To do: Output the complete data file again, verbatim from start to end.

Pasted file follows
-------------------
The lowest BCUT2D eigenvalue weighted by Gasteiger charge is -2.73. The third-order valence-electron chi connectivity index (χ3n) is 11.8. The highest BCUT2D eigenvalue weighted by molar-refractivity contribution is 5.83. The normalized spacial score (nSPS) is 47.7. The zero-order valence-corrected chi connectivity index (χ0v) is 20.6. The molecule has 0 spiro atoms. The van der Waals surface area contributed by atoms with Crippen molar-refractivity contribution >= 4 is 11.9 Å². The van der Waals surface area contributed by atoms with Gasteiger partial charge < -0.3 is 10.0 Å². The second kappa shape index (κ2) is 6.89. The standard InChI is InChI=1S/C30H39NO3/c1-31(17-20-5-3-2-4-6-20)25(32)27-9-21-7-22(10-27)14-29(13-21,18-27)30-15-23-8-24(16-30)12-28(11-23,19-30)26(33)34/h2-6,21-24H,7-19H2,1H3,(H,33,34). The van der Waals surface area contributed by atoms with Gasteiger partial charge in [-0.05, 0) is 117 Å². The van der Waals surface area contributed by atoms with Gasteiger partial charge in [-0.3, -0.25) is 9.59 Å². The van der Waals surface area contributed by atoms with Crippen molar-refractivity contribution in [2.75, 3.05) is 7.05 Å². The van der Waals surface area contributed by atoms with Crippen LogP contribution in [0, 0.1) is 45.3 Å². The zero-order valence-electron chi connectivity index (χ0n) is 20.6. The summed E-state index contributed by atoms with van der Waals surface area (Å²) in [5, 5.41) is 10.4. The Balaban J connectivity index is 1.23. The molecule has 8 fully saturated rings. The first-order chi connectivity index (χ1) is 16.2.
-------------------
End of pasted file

The lowest BCUT2D eigenvalue weighted by Gasteiger charge is -2.73. The third-order valence-electron chi connectivity index (χ3n) is 11.8. The highest BCUT2D eigenvalue weighted by molar-refractivity contribution is 5.83. The normalized spacial score (nSPS) is 47.7. The zero-order valence-corrected chi connectivity index (χ0v) is 20.6. The molecule has 0 spiro atoms. The van der Waals surface area contributed by atoms with Crippen molar-refractivity contribution >= 4 is 11.9 Å². The van der Waals surface area contributed by atoms with Gasteiger partial charge < -0.3 is 10.0 Å². The second kappa shape index (κ2) is 6.89. The standard InChI is InChI=1S/C30H39NO3/c1-31(17-20-5-3-2-4-6-20)25(32)27-9-21-7-22(10-27)14-29(13-21,18-27)30-15-23-8-24(16-30)12-28(11-23,19-30)26(33)34/h2-6,21-24H,7-19H2,1H3,(H,33,34). The van der Waals surface area contributed by atoms with Gasteiger partial charge in [-0.05, 0) is 117 Å². The van der Waals surface area contributed by atoms with Gasteiger partial charge in [-0.3, -0.25) is 9.59 Å². The van der Waals surface area contributed by atoms with Crippen molar-refractivity contribution in [2.75, 3.05) is 7.05 Å². The van der Waals surface area contributed by atoms with Crippen LogP contribution in [0, 0.1) is 45.3 Å². The zero-order valence-electron chi connectivity index (χ0n) is 20.6. The summed E-state index contributed by atoms with van der Waals surface area (Å²) in [5, 5.41) is 10.4. The Balaban J connectivity index is 1.23. The molecule has 8 fully saturated rings. The first-order chi connectivity index (χ1) is 16.2.